Will My Phone Work Abroad? Everything You Need to Know About Your Carrier and Coverage
Nothing will feed those post-vacation blues quite like an astronomical cell phone bill when you get home. While it may be tempting to share your every Instagrammable moment with the world as you travel, using data outside of the United States can cost about just as much as all five nights in your luxurious Airbnb if you don't prepare ahead.
Most carriers include some kind of international data plan with prices that vary depending on your destination. Verizon, for example, has talk, text and data plans that run, per device, $2 a day in Mexico and Canada, $5 a day in Brazil and Spain and $10 a day in over 100 other countries, with other monthly and long-term options.
According to Tech Insider, these deals typically don't come with the same allowances as your regular phone plan, meaning you'll burn through your allotted minutes, data and texts with just a few Mona Lisa selfies and calls home to mom. What's more, if you don't opt into one of these plans before you leave, Tech Insider reported you could shell out as much as $2.50 a minute and $19.50 per megabyte of data.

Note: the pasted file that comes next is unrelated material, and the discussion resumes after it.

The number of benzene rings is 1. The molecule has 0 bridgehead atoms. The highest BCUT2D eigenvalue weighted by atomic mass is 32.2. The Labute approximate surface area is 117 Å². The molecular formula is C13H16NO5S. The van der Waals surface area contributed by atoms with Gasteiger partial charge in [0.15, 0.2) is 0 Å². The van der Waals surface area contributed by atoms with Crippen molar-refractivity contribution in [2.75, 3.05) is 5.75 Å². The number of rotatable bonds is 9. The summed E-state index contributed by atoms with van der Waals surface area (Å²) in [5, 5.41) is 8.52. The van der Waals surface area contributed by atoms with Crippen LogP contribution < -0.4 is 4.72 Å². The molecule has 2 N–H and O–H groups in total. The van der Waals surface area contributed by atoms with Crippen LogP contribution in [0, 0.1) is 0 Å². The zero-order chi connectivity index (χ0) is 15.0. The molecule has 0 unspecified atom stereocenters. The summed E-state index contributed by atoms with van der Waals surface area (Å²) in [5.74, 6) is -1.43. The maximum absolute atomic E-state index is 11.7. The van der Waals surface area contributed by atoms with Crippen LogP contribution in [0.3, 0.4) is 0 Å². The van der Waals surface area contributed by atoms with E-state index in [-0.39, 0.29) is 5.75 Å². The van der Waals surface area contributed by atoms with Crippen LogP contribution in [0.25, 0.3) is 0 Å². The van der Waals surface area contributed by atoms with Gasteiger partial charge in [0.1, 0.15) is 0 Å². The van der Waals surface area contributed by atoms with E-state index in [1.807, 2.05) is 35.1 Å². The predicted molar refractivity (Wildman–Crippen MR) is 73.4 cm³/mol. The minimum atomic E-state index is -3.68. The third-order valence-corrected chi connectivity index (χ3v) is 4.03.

For a quick vacation, the best thing you can do for yourself, and your wallet, is turn off your cellular data for the duration. You can do it. Believe in yourself.
Luckily, apps like WhatsApp and Viber make it easy to communicate with friends and family while abroad as long as you have access to Wi-Fi. Some cafes and restaurants offer free Wi-Fi, but if you can wait, save your Instagram or Facebook photo dump for the end of the day when you arrive back at your hostel for the night. Carpe diem, right?
If you're abroad for the long haul — to study abroad or become a full-fledged ex-pat — you'll need a local SIM card with a new number and a plan that will function the same way your U.S. phone plan does. Students abroad might opt for a basic phone, devoid of smart phone capabilities, touch screens or even QWERTY keyboards. You can pay as you go while keeping your other phone somewhere safe.
And remember: While you're abroad experiencing a new culture, walking among ancient ruins and tasting foreign foods, you're not just doing it for the Vine.